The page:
There are stories that kubb originated in Scandinavia a millennia ago. These tales often allude to idea that bored Vikings needed a way to kill down time, so they scavenged bits of lumber and created kubb, which is also sometimes called Viking chess.
A more exciting (and gruesome) version of the story indicates that the Vikings used human bones for the baton kubbs and a skull for the king piece. That's one way to use the spoils of war.
Yet another twist on the story indicates that the game was the brainchild of Swedish King Gustav Vikstrom III in the early 1600s. It's said that the king used kubb as a way to resolve disagreements between various factions across his lands. If there's any truth to these legends, the losers had it rough -- their livestock was slaughtered, along with their families. Suffice it to say that the stakes in modern day kubb are not quite so chilling.
No one really knows the genesis of kubb. We do know, however, that kubb's first and most stalwart backers probably originated in Gotland, which is an island just off of the east coast of Sweden. In the 1990s, kubb became more popular on the mainland, and since then it's caught on with game lovers in other parts of the world, particularly in Great Britain and Australia. In the U.S., major chain stores carry kubb game kits, a fact that proves kubb is anything but an isolated phenomenon.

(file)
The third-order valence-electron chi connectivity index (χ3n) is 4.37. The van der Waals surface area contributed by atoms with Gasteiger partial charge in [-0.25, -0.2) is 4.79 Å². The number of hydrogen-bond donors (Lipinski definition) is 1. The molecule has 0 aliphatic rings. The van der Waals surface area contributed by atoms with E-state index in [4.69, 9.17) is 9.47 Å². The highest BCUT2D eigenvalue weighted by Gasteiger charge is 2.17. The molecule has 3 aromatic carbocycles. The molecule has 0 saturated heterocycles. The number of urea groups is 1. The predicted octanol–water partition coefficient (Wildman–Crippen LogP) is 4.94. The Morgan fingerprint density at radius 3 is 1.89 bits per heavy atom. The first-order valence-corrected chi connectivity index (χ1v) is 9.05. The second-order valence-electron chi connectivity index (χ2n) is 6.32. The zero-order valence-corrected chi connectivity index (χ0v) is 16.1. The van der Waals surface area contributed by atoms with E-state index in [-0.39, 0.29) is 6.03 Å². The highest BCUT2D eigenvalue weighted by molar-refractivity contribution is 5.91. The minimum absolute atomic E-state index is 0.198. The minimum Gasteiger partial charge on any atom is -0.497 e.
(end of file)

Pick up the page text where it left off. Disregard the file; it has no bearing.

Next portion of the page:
These days, there are kubb clubs and tournaments in numerous countries. The world championship tournament is held annually (more or less -- the dates aren't always exact) in Gotland. Nearly 200 teams of six players each may arrive for this tournament to challenge each other for the kubb throne.
But you don't have to travel all the way to Sweden to develop a taste for this blocky diversion. You can play almost anywhere, with anyone, and it will cost you next to nothing. On the next page we'll show you just how to start on your quest for kubb glory.